If you are considering pursuing a personal injury claim, the prospect of having to go to court may give you pause for thought. After all, most people spend their lives trying to avoid stepping into the courtroom, but should you expect to spend any time in the witness box?
In this article, we are going to explore just how many claims end up in court and what can be done to give yours the best chance of avoiding a judge. We will also share what you should expect if court proceedings look inevitable.
When it comes to pursuing a personal injury claim, the goal should always be to reach a settlement out of court. That way the claim can be resolved as quickly as possible and you can keep your legal costs to a minimum.
You will be glad to hear, then, that the vast majority of personal injury claims are successfully settled out of court. In fact, only around 5% of personal injury claims go to court before a judge.
The reason that only a small number of claims go to court is because most are pursued by solicitors on behalf of their clients. Claims that are pursued by solicitors are done so because they are judged to have a high chance of success. Therefore, it is no surprise that most are settled.
The other reason most personal injury claims do not go to court is because doing so is an expensive process that neither party wants to pay for. In fact, in many cases the defendant will settle even if they think they are in the right, simple to avoid the cost and distraction of having to go to court.
If you have been offered a settlement as part of your claim, you may be unsure whether to agree to it. In an ideal world, you would be offered the full amount of damages you are seeking, but this is not always the case.
Instead, the defendant may offer you a reduced sum on the basis that they dispute some or all of your claim. They may even offer you a settlement simply to resolve the dispute, but not admit fault.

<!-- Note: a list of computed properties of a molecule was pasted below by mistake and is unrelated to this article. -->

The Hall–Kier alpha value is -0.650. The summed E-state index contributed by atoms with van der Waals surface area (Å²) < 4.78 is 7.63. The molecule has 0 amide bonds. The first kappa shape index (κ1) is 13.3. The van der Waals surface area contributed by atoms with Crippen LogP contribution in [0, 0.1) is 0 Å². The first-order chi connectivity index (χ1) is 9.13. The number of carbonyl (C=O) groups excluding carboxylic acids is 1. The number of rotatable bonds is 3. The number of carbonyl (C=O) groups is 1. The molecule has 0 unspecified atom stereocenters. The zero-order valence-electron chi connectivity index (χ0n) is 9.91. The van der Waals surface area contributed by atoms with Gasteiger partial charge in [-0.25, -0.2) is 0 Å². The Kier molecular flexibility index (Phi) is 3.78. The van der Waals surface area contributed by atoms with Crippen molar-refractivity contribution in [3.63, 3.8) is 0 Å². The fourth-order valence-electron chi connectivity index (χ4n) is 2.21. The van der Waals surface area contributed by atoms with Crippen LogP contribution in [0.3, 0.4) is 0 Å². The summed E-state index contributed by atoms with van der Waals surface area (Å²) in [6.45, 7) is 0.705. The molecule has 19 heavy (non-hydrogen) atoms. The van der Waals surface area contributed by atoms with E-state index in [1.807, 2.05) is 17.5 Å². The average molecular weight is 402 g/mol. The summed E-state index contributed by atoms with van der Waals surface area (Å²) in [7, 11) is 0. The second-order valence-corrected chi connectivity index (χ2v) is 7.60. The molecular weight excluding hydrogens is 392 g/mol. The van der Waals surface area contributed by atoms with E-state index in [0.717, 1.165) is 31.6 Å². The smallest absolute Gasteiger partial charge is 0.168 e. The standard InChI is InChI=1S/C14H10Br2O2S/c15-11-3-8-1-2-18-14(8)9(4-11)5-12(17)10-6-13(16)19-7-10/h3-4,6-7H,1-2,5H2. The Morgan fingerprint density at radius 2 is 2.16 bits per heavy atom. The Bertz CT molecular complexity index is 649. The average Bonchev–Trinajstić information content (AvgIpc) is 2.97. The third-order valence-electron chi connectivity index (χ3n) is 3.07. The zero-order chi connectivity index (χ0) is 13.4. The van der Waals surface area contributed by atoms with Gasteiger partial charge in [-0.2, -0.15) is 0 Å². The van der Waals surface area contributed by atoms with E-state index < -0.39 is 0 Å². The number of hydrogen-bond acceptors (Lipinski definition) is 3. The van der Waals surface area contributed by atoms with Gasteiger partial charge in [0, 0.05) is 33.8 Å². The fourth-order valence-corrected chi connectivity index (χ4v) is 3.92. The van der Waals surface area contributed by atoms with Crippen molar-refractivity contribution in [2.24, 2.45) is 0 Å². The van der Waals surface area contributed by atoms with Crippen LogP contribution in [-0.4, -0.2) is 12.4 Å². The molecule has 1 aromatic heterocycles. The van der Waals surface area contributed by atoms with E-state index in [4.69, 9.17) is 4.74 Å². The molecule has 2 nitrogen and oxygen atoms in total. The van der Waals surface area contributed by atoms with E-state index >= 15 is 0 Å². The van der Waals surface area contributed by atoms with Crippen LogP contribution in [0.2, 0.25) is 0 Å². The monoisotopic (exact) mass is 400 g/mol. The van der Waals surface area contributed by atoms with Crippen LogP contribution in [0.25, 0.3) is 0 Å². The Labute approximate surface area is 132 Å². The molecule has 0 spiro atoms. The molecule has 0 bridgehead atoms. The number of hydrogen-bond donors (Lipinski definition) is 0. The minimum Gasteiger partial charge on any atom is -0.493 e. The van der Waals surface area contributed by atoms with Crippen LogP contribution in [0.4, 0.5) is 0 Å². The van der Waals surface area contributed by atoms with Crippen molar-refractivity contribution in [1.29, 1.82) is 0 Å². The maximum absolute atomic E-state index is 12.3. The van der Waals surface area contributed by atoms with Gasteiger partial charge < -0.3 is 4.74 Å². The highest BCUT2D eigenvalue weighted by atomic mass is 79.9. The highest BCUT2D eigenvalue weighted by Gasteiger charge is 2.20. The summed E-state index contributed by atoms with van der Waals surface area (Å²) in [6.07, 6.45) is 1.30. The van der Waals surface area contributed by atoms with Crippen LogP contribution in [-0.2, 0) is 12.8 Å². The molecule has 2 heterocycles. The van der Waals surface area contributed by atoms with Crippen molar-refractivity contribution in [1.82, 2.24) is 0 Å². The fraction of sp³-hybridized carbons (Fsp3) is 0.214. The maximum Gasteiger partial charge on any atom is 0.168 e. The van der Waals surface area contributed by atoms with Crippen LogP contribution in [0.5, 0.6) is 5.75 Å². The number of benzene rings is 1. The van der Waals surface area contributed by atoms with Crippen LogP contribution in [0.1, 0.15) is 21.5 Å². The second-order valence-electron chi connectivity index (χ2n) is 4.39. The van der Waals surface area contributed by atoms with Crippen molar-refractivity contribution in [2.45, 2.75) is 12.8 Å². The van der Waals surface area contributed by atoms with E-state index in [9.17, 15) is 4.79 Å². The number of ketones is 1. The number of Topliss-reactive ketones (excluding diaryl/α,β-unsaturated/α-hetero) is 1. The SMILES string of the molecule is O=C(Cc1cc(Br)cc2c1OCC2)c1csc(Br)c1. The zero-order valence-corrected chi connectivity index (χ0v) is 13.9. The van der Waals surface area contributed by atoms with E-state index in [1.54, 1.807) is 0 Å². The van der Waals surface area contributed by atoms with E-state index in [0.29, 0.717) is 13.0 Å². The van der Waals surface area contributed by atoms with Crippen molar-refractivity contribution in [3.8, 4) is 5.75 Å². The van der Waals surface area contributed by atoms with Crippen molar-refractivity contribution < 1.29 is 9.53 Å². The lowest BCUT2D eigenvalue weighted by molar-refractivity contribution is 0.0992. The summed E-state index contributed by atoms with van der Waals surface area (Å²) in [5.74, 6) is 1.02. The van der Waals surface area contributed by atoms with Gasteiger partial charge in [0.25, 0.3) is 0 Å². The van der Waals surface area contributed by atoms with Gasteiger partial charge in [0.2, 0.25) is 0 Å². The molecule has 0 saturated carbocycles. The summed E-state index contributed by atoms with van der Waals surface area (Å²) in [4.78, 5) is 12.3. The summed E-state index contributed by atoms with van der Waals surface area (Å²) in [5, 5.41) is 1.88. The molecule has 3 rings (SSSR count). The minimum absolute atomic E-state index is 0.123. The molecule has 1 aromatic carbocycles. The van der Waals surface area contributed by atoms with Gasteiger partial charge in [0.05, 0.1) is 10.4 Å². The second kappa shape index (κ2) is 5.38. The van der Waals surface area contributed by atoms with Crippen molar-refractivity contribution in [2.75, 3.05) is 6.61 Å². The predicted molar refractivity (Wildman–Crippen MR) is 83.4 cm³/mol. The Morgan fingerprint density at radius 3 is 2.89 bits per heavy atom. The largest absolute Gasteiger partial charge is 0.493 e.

When offered a reduced sum, your initial instinct may be to reject it out of hand. Before you do, though, you should way up whether accepting a reduced settlement is a better or worse deal than stomaching the additional cost and time of going to court.
In many cases, it makes more sense to accept a settlement, since it allows you to avoid the extensive legal fees of going to court. If the settlement offer is too low, consider a counter-offer. Even if this is not successful, you will demonstrate to the court that you have attempted to reach a resolution outside of court, which is positive.
Of course, if you are using a solicitor to pursue your claim, you will be able to lean on their expertise and experience when deciding whether to accept a settlement offer.
While most claims are settled out of court, you have to prepare for the possibility that yours will need to go before a judge. A claim will go to court usually for one of the following reasons:
If you and the defendant are unable to reach a settlement, the next step is to commence court proceedings. However, even this does not guarantee court action.
Issuing court proceedings is a strong statement of intent and may be all that is needed to convince the other party to come to the table. As such, your solicitor will continue to press for a settlement to conclude the claim as quickly as possible.
Where court action is inevitable, whether or not you need to attend in person will depend on the value of the claim. For those that are estimated at between £1,000 and £25,000 then your appointed solicitor or barrister will represent you.
If the claim value is more than this then you may be expected to attend to answer questions about how your injury was incurred.
Alongside the cost, one of the major benefits of avoiding court is reducing the time it takes to conclude your claim. If it does have to go to court, though, it is important to set your expectations for how long it will take.
Typically, you should expect your claim to take anywhere from nine to twelve months to be concluded. However, this can take a shorter or longer amount of time depending on the value of your claim and the complexity of the case.